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|Electrocardiogram Cost Average||$650 - $1,650||Free Quote|
|Sutter Roseville Medical Center||Roseville||Acute Care Hospital|
|University Medical Imaging||Sacramento||Diagnostic Testing Facility|
|Sutter Davis Hospital||Davis||Acute Care Hospital|
|Mercy General Hospital||Sacramento||Acute Care Hospital|
|Mercy Hospital of Folsom||Folsom||Acute Care Hospital|
|Mercy Imaging Centers||Sacramento||Diagnostic Testing Facility|
|University of California Davis Medical Center||Sacramento||Acute Care Hospital|
|Kaiser Permanente Sacramento Medical Center||Sacramento||Acute Care Hospital|
|Barton Memorial Hospital||South Lake Tahoe||Acute Care Hospital|
|Kaiser Permanente South Sacramento Medical Center||Sacramento||Acute Care Hospital|
|Mercy Imaging Centers||Carmichael||Diagnostic Testing Facility|
|Marshall Medical Center||Placerville||Acute Care Hospital|
|Sutter Auburn Faith Hospital||Auburn||Acute Care Hospital|
|Sutter Medical Foundation||Davis||Diagnostic Testing Facility|
|Sutter Memorial Hospital||Sacramento||Acute Care Hospital|
|Woodland Healthcare||Woodland||Acute Care Hospital|
|Mercy San Juan Medical Center||Carmichael||Acute Care Hospital|
|Methodist Hospital of Sacramento||Sacramento||Acute Care Hospital|
Electrocardiogram (EKG) Introduction
The electrocardiogram (ECG or EKG) is a noninvasive test that is used to detect underlying heart conditions by measuring the electrical activity of the heart. An EKG is used to determine if there is damage to the heart, if the heart is beating normally, how fast it is beating, the effects of drugs or devices used to control the heart (such as a pacemaker), along with determining the size and position of the heart chambers. The physician may order this test if the patient experiences chest pain, other symptoms or as part of a routine exam in patients over the age of 40. The EKG is a static picture and may not reflect severe underlying heart problems at a time when the patient is not having any symptoms. Other tests that may be alternatives to an EKG or may be used in conjunction with an EKG include an echocardiogram (a sonogram of the heart's pumping action) and a stress test—an EKG that is done in conjunction with treadmill or other supervised exercise to observe the heart's function under stress—may also be performed.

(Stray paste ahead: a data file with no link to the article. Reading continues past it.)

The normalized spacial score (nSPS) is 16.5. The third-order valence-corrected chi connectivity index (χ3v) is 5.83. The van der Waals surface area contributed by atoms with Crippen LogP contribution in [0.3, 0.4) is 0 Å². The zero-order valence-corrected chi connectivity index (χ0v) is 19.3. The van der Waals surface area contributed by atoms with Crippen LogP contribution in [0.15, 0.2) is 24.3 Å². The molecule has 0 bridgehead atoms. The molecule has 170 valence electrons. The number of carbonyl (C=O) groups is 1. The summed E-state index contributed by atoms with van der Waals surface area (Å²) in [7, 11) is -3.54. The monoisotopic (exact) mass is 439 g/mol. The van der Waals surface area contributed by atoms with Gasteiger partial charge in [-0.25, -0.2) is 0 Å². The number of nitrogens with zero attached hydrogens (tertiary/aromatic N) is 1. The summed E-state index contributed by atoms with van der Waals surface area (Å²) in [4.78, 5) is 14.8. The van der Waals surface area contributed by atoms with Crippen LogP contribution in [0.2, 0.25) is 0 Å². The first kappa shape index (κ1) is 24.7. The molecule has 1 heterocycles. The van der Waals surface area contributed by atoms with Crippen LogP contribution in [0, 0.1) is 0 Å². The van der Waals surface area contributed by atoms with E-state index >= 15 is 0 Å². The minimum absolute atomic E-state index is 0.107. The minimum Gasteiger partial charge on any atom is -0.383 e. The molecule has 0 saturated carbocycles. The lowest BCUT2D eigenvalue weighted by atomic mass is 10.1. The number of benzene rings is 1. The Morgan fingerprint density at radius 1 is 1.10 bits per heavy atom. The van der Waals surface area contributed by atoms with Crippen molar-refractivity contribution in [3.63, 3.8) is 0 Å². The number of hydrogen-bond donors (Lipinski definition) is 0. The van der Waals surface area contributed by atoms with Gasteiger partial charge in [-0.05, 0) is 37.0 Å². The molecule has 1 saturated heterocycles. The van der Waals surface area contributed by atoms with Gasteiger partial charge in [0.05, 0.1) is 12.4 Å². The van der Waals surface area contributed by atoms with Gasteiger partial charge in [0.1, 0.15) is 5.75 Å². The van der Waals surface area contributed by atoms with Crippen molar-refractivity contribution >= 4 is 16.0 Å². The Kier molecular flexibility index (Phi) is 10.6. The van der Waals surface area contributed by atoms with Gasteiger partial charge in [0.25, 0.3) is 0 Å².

EKG Procedure Patient Preparation
Be sure to inform the physician of all medications being taken, as some can interfere with the test results. Exercising or drinking cold water immediately before an EKG may effect the test results. Unless you are told otherwise, you may follow your regular daily routine and take medications as usual. If a stress test is to be performed, patients are asked not to eat for several hours before the test.
What to expect during and after an EKG
You will be asked to lie down on a table. The healthcare provider will clean several areas on your arms, legs and chest and then attach small patches called electrodes to the areas. It may be necessary to shave or clip some hair so the electrodes have good contact with the skin. The number of electrodes may vary. A small amount of gel is applied to the skin, which allows the electrical impulses of the heart to be more easily transmitted to the EKG leads. An EKG takes about five minutes and is painless. No electricity passes through the body. The electrodes may feel cold when first applied. You need to remain still and you may be asked to hold your breath for short periods during the test. It is important to be relaxed and relatively warm during the procedure, since any movements including shivering can alter the test results. If the EKG is a stress test, you will be exercising or under minimal physical stress to allow monitoring of changes in the heart. In some cases, the areas where the electrodes were applied may become irritated afterward. To avoid skin irritation, thoroughly clean the gel from the electrode sites after removal of the electrodes.
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